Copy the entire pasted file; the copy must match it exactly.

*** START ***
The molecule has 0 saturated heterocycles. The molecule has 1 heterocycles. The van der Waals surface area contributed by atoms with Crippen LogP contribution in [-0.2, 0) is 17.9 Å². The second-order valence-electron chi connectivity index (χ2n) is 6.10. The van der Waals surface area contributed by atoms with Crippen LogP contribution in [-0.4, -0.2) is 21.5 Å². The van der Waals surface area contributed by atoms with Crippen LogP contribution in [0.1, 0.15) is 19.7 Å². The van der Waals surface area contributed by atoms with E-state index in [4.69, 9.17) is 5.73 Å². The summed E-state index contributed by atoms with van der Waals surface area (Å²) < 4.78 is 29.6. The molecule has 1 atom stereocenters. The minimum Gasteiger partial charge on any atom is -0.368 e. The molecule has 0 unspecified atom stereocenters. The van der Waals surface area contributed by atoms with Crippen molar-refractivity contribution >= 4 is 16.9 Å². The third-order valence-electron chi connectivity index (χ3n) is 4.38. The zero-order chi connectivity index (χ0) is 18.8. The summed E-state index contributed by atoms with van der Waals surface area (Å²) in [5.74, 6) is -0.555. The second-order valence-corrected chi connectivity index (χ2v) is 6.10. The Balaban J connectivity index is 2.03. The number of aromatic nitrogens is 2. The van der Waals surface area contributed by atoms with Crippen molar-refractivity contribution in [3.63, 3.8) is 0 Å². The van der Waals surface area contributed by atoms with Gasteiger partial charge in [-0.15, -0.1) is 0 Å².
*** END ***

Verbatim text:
The molecule has 0 saturated heterocycles. The molecule has 1 heterocycles. The van der Waals surface area contributed by atoms with Crippen LogP contribution in [-0.2, 0) is 17.9 Å². The second-order valence-electron chi connectivity index (χ2n) is 6.10. The van der Waals surface area contributed by atoms with Crippen LogP contribution in [-0.4, -0.2) is 21.5 Å². The van der Waals surface area contributed by atoms with Crippen LogP contribution in [0.1, 0.15) is 19.7 Å². The van der Waals surface area contributed by atoms with E-state index in [4.69, 9.17) is 5.73 Å². The summed E-state index contributed by atoms with van der Waals surface area (Å²) < 4.78 is 29.6. The molecule has 1 atom stereocenters. The minimum Gasteiger partial charge on any atom is -0.368 e. The molecule has 0 unspecified atom stereocenters. The van der Waals surface area contributed by atoms with Crippen molar-refractivity contribution >= 4 is 16.9 Å². The third-order valence-electron chi connectivity index (χ3n) is 4.38. The zero-order chi connectivity index (χ0) is 18.8. The summed E-state index contributed by atoms with van der Waals surface area (Å²) in [5.74, 6) is -0.555. The second-order valence-corrected chi connectivity index (χ2v) is 6.10. The Balaban J connectivity index is 2.03. The number of aromatic nitrogens is 2. The van der Waals surface area contributed by atoms with Crippen molar-refractivity contribution in [3.63, 3.8) is 0 Å². The van der Waals surface area contributed by atoms with Gasteiger partial charge in [-0.15, -0.1) is 0 Å².